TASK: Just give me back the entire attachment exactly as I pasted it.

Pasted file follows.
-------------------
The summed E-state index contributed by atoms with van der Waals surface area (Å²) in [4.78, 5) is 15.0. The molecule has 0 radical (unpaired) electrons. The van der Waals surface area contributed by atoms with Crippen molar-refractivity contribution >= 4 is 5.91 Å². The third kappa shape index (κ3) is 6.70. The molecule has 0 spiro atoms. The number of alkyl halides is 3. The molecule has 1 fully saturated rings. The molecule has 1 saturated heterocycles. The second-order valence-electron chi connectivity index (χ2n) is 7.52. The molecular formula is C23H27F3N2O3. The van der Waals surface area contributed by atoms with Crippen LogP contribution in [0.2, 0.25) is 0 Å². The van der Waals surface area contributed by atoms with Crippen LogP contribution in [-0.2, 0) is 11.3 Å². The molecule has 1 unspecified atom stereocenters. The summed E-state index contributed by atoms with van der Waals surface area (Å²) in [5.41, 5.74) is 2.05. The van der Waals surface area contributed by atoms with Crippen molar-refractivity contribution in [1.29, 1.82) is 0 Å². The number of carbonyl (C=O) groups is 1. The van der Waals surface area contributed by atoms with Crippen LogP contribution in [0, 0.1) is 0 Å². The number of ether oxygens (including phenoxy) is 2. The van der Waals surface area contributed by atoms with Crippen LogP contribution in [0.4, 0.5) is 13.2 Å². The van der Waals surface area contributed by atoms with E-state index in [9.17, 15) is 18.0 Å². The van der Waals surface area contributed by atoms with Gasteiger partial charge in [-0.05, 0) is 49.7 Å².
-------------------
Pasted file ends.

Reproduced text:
The summed E-state index contributed by atoms with van der Waals surface area (Å²) in [4.78, 5) is 15.0. The molecule has 0 radical (unpaired) electrons. The van der Waals surface area contributed by atoms with Crippen molar-refractivity contribution >= 4 is 5.91 Å². The third kappa shape index (κ3) is 6.70. The molecule has 0 spiro atoms. The number of alkyl halides is 3. The molecule has 1 fully saturated rings. The molecule has 1 saturated heterocycles. The second-order valence-electron chi connectivity index (χ2n) is 7.52. The molecular formula is C23H27F3N2O3. The van der Waals surface area contributed by atoms with Crippen LogP contribution in [0.2, 0.25) is 0 Å². The van der Waals surface area contributed by atoms with Crippen LogP contribution in [-0.2, 0) is 11.3 Å². The molecule has 1 unspecified atom stereocenters. The summed E-state index contributed by atoms with van der Waals surface area (Å²) in [5.41, 5.74) is 2.05. The van der Waals surface area contributed by atoms with Crippen molar-refractivity contribution in [1.29, 1.82) is 0 Å². The number of carbonyl (C=O) groups is 1. The van der Waals surface area contributed by atoms with Crippen LogP contribution in [0, 0.1) is 0 Å². The number of ether oxygens (including phenoxy) is 2. The van der Waals surface area contributed by atoms with Crippen LogP contribution in [0.4, 0.5) is 13.2 Å². The van der Waals surface area contributed by atoms with E-state index in [9.17, 15) is 18.0 Å². The van der Waals surface area contributed by atoms with Gasteiger partial charge in [-0.05, 0) is 49.7 Å².